As More Americans Become Poorer, the Government Must Spend More Money
by Gary Therkildsen*
Aug 27, 2009
Following up on my and Craig's recent posts on the OMB and CBO updated economic outlooks released on Tuesday, the Bureau of National Affairs (subscription required) ran a piece yesterday further exploring the effects of the sagging economy on spending and deficit projections, which are often overlooked in the heated debates over this issue.
As Director Peter Orszag points out in a recent blog, OMB increased its projections for the national debt in 2019 by $2 trillion because of a worse-than-foreseen economy. When a bad recession turns worse, more people lose their jobs – the unemployment rate is now projected to top 10 percent next year and is not expected to dip below 5 percent before 2014 – and the government must shell out more for unemployment insurance and food stamps all while receiving less in tax revenues.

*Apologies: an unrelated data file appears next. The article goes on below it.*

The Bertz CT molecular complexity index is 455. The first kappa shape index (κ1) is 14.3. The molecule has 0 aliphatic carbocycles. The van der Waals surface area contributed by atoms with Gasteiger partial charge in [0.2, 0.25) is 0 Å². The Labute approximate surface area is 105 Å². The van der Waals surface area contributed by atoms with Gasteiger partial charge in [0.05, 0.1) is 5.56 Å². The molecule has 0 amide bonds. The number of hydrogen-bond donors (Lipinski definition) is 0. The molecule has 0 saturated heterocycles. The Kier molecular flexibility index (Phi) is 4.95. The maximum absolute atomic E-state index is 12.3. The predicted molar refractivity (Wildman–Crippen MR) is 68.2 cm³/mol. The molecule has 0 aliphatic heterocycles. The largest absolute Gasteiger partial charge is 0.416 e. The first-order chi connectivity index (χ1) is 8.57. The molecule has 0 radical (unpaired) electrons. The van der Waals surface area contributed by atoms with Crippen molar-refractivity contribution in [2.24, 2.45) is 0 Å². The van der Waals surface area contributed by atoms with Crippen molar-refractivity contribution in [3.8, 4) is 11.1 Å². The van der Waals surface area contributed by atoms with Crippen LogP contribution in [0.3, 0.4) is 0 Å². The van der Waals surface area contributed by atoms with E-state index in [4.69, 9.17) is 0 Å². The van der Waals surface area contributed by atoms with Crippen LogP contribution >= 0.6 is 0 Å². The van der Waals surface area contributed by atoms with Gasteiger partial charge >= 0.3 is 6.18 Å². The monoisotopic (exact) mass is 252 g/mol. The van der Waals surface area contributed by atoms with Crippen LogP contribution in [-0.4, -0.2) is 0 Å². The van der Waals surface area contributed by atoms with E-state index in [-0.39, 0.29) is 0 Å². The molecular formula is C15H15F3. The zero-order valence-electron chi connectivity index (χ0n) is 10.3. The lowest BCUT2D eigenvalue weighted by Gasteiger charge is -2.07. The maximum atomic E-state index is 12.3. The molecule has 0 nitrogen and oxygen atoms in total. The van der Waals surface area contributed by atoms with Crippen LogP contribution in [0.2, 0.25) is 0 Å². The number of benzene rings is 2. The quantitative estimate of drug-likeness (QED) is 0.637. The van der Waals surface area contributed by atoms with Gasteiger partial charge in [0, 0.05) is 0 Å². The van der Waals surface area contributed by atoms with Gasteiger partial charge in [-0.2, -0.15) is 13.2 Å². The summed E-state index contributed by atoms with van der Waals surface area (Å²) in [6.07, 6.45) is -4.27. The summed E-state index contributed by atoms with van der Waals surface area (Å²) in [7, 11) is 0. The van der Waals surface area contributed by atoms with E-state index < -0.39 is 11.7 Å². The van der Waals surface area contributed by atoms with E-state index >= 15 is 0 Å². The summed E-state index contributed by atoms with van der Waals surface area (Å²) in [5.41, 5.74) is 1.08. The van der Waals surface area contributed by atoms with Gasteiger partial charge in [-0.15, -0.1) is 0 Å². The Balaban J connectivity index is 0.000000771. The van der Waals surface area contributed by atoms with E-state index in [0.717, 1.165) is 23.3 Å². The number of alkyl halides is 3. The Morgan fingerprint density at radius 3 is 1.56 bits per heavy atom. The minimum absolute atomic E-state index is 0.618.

Moreover, as the BNA article highlights, the slumping economy pushes more people down into income levels that qualify them for earned income tax credits, dramatically increasing the cost of those credits. According to OMB, total federal spending on seven refundable tax credits, including the child tax credit and the saver's credit, will increase by $34 billion over the next 10 years. Of course, the hope is that the tax credits – along with unemployment insurance and food stamps – will help these recently poorer individuals get by during tough times. As the revised debt estimates demonstrate, though, unanticipated costs can have staggering consequences on long-term projections.
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